Travel stocks support European shares


Edinburgh - Gains in the travel and leisure sector helped support European shares near multi-year highs on Tuesday, as chatter about mergers and acquisitions focused on several hotel firms.

Intercontinental Hotel Group jumped 5.2 percent, the top performer on the pan-European FTSEurofirst 300, after British media reported interest from an unidentified bidder in the United States.

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French peer Accor Europe's largest hotel group, gained 2.2 percent after it said on Tuesday it had agreed to buy the assets of 97 hotels for about 900 million euros, in a move the company said would boost earnings.

In all, the STOXX Europe 600 Travel and Leisure sector rose 1.6 percent, the biggest sectoral riser, to hit its highest level since 2007.

“If you've got confidence in hotels you've got confidence in the consumer,” said Charles Stanley analyst Jeremy Batstone-Carr. “Strength in consumer-facing sectors reflects a belief that pressure is easing on disposable incomes,” he added, while noting that incomes in many economies remain squeezed.

The reopening of British markets after a public holiday helped support stocks across the continent.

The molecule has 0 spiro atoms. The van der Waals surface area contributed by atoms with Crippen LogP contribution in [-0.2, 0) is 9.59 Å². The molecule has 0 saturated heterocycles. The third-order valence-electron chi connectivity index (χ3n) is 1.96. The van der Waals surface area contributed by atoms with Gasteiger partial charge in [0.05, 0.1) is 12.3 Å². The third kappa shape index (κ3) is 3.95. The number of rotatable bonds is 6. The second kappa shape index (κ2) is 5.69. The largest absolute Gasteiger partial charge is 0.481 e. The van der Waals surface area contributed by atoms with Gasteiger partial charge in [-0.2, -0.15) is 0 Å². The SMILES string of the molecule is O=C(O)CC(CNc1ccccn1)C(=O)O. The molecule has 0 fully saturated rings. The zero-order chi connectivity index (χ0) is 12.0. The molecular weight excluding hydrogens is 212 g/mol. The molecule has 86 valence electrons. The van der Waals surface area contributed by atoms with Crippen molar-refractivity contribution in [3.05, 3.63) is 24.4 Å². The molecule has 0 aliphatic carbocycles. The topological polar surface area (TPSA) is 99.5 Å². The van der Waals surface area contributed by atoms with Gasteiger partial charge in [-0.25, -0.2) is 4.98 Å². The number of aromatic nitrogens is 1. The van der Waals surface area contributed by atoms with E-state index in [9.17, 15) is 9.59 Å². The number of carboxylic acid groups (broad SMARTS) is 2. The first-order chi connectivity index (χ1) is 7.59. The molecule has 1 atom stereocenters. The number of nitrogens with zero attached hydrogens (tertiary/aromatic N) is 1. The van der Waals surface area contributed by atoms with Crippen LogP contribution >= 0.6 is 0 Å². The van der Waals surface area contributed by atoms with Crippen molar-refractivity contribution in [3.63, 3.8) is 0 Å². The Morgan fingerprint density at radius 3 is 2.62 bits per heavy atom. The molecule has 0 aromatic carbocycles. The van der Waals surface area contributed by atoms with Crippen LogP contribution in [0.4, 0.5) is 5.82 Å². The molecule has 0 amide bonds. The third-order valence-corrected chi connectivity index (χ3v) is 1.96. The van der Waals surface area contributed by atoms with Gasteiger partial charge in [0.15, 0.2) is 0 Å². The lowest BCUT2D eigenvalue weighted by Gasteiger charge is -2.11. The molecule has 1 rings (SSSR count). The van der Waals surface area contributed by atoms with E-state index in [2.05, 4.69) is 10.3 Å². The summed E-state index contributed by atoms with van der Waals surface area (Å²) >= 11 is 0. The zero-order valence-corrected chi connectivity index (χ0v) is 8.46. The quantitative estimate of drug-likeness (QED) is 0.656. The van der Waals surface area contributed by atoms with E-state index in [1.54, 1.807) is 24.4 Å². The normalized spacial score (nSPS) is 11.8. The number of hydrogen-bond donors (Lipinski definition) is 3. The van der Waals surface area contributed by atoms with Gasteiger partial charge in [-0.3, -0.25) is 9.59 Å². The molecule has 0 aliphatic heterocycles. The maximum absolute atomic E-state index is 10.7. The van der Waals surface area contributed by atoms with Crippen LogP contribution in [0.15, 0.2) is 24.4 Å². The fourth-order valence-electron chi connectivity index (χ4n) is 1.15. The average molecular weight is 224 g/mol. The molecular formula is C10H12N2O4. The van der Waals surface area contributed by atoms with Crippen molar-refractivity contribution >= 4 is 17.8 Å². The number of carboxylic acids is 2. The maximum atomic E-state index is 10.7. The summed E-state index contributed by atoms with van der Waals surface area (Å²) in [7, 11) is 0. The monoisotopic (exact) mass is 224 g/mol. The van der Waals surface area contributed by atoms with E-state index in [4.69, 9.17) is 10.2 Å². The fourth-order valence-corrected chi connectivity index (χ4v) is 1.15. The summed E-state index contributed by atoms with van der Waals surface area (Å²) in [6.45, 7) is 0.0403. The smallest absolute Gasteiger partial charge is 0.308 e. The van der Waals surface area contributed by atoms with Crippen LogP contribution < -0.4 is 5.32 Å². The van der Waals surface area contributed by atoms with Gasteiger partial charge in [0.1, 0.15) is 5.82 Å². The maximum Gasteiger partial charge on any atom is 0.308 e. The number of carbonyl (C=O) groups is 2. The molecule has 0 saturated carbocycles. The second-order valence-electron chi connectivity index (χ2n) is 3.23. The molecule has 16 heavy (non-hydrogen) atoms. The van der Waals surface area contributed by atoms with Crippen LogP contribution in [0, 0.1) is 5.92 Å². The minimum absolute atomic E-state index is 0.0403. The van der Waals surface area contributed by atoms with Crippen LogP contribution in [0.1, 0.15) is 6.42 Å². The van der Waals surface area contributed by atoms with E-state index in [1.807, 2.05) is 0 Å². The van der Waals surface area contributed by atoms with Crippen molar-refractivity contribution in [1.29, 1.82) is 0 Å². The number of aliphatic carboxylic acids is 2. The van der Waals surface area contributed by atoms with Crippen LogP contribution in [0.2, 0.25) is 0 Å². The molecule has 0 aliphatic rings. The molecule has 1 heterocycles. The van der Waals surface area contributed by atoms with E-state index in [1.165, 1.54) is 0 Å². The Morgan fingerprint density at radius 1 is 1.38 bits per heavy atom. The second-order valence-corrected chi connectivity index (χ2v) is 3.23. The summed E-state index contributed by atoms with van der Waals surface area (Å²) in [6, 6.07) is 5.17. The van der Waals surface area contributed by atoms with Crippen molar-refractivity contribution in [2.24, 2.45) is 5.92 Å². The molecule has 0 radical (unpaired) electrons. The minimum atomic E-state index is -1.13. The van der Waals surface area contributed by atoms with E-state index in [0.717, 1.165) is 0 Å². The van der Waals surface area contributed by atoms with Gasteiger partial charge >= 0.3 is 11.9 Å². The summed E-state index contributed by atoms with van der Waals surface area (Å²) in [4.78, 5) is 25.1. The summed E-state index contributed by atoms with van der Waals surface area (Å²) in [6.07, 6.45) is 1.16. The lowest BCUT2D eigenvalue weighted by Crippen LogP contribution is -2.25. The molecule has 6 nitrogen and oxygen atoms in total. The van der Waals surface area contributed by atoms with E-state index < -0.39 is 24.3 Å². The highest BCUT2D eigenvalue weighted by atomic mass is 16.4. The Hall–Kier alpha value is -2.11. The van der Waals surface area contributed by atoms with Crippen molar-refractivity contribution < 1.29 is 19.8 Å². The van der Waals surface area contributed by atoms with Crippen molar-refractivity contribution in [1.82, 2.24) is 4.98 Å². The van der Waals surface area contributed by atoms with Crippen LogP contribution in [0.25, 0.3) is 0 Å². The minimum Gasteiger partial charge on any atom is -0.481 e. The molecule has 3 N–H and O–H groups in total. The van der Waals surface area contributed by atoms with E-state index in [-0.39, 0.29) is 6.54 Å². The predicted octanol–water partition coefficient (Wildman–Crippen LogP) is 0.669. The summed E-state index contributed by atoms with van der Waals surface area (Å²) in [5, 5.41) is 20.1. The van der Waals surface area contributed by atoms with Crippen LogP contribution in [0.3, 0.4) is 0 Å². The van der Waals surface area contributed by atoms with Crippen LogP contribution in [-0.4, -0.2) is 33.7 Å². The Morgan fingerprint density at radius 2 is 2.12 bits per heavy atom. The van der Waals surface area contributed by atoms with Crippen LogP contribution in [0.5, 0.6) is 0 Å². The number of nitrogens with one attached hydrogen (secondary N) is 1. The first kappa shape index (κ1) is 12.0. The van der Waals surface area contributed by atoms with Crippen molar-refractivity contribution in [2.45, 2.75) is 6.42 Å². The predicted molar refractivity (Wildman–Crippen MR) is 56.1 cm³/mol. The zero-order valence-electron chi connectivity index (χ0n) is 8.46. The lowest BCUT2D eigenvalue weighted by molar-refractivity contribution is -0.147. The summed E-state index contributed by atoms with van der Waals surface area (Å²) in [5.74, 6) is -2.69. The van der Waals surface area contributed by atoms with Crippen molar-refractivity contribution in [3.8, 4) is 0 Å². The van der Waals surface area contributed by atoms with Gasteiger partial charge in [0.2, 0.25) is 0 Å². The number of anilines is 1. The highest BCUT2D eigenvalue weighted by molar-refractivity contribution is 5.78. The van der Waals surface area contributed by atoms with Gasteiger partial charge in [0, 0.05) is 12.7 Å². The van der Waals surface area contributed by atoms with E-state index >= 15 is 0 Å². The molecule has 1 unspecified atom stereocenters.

The FTSEurofirst 300 was flat at 1,377.75 at 10:16 SA time, but the euro zone Euro Stoxx 50 dipped 0.1 percent.

On Monday, Germany's DAX hit a record high and the euro zone Euro STOXX 50 touched a new 5-1/2 year peak as strong showings by pro-European forces in Germany and Italy helped balance Eurosceptic gains in France, Britain and Greece.

Although the FTSE 100 was up 0.2 percent on Tuesday, it has lagged euro zone blue chips in 2014, up just 1.2 percent compared to a 4 percent gain on the Euro STOXX 50. Some traders attribute this to the potential for intervention from the 18-country euro zone's central bank.

ECB chief Mario Draghi said on Monday the European Central Bank must be “particularly watchful” for any negative price spiral in the euro zone, reiterating his readiness to act to support prices.

“Draghi signalled yesterday a readiness to act on low inflation, which could be warming us up for June intervention and helped risk appetite,” said Mike van Dulken, head of research at Accendo Markets. - Reuters

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